Primal Futurism -Interiors: Spring/summer 2012

9 Aug

Taking inspiration from his own collection, Jean Paul Gautier has transformed the Elle Decoration suite in Paris into a jungle haven.  The garden is brought into the home, as trailing shrubs climb the walls, exotic plants weave in and out of the furniture and foliage-inspired prints adorn the walls.

A leaf house or Mongulu – typically lived in by the Baka and Begyeli tribes of the Cameroon rainforest – was constructed at RHS Chelsea Flower Show 2010.

The rainforest garden and leaf house was the work of Green & Black, who worked with four women from the Baka and Begyeli communities, to raise awareness of global warming and how it is threatening our rainforests and the people who live there.

Brazilian artist Jarbas Lopes utilises his country’s traditional methods of craft making, such as rattan weaving, in his work. He playfully applies these traditional methods to everyday functioning objects, combining natural resources with mechanical appliances.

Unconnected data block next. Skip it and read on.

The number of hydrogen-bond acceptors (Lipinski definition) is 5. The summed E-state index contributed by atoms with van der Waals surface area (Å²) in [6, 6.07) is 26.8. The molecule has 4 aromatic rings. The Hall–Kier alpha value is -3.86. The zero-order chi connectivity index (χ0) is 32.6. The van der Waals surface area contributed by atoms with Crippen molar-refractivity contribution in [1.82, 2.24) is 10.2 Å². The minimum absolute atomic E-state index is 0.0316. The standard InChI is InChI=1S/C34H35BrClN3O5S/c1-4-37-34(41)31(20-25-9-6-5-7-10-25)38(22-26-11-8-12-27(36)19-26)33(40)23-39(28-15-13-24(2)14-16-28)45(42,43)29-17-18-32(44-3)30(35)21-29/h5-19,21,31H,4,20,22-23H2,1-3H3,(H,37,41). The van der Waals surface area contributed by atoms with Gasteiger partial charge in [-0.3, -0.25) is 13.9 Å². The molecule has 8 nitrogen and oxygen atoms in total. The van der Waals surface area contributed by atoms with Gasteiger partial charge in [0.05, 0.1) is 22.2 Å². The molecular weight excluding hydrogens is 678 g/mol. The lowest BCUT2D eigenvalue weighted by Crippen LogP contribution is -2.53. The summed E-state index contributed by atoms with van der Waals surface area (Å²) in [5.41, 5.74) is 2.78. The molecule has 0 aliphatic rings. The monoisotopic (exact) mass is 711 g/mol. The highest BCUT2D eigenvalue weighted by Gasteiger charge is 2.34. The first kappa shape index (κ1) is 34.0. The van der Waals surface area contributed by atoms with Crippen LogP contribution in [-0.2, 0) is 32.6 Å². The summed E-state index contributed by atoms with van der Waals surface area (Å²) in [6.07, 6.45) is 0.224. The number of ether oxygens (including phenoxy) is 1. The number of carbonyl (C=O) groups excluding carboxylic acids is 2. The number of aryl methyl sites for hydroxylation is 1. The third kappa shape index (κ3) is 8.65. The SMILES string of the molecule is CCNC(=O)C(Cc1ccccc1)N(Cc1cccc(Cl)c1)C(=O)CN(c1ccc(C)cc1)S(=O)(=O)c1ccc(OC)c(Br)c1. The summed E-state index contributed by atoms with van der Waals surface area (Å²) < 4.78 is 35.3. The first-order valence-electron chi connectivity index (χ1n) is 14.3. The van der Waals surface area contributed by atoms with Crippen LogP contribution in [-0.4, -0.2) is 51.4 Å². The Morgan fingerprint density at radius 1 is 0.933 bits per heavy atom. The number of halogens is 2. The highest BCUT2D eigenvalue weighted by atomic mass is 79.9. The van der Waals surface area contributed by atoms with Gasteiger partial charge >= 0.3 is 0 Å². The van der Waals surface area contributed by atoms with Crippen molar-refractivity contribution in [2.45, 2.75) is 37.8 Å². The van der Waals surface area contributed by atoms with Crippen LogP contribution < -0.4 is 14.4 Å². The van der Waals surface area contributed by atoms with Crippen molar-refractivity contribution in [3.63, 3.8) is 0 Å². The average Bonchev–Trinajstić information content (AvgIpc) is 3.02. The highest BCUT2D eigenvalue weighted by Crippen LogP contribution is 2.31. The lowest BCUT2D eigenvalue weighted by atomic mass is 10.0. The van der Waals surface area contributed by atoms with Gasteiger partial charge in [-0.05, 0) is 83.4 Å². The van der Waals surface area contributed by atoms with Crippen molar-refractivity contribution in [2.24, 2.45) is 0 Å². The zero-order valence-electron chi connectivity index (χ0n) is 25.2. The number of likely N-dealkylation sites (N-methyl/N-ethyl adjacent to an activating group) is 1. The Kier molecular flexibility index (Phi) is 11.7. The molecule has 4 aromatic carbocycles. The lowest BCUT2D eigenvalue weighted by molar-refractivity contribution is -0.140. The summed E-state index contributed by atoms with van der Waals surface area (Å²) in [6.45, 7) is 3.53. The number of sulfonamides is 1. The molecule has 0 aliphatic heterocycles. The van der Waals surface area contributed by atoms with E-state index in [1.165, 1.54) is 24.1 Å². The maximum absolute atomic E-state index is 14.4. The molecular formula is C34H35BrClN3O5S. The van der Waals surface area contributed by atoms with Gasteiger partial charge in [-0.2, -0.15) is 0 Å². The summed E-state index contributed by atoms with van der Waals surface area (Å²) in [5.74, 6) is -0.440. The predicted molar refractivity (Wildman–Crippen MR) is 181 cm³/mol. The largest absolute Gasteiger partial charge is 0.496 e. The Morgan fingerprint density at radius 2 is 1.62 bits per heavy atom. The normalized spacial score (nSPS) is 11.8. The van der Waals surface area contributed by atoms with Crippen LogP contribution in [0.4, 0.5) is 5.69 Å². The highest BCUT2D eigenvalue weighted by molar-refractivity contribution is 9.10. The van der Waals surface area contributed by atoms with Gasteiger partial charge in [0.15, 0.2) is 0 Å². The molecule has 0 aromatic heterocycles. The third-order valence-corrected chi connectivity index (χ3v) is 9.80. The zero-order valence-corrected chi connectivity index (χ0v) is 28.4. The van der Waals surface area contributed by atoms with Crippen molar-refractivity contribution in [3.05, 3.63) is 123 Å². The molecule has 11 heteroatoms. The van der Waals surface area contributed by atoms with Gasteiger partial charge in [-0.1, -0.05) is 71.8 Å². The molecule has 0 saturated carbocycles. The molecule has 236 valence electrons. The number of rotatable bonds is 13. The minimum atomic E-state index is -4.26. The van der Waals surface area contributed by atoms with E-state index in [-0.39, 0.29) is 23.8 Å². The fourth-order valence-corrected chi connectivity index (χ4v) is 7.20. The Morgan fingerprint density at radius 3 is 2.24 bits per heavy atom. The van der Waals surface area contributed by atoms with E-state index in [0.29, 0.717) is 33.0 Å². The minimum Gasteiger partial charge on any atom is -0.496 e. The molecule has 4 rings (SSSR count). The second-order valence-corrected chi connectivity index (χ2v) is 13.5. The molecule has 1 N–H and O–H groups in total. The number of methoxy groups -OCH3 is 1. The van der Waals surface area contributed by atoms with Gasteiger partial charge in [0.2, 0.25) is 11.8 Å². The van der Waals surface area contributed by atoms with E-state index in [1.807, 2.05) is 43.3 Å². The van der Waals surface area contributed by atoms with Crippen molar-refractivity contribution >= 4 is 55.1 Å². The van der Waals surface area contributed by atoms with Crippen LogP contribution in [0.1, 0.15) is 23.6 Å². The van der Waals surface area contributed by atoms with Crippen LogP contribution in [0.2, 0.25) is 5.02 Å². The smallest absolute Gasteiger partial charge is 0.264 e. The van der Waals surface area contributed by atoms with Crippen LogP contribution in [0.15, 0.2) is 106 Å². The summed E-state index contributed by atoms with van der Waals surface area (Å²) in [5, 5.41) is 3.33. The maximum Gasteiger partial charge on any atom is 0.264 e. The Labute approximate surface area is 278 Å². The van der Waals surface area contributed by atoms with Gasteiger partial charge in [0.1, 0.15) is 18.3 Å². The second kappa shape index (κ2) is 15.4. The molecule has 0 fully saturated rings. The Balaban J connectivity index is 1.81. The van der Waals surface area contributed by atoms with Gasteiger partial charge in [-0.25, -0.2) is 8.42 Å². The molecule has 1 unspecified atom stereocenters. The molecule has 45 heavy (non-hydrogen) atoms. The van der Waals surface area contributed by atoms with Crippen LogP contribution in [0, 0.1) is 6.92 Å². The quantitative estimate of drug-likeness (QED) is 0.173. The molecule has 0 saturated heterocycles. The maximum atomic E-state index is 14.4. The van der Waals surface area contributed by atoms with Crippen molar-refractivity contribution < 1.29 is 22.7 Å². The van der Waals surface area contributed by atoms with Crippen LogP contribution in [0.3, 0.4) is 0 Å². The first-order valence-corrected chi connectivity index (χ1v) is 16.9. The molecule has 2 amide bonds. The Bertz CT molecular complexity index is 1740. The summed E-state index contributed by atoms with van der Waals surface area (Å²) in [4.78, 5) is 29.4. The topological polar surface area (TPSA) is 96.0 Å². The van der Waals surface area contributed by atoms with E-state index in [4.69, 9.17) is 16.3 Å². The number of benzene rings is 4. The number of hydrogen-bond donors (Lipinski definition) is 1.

Internationally renowned textile fibre artist Sheila Hicks uses natural dyes to achieve the desired earthy tones. These abstract compositions are woven and pieced together to create rich tactile structures.

Nacho Carbonell experiments with recycling the natural and man-made to create distinctive finishes for his furniture. The Lover’s Chair is made from recycled paper. The paper pulp is applied to different structures and patterns of chicken wire, which then gives each item a very unique textural surface.

At the initial stage of the process, before the paper is made into a pulp, newspaper is divided into different colour groups. This allows for the pulp to be naturally dyed by the newspaper ink, which then creates the beautifully rich earthy tones.

Carbonell’s unique use of recycled materials encourages the textured finish and rough surfaces to naturally develop. Other materials used by Carbonell are gravel, thorns, resin, broken glass, wood and hair filaments


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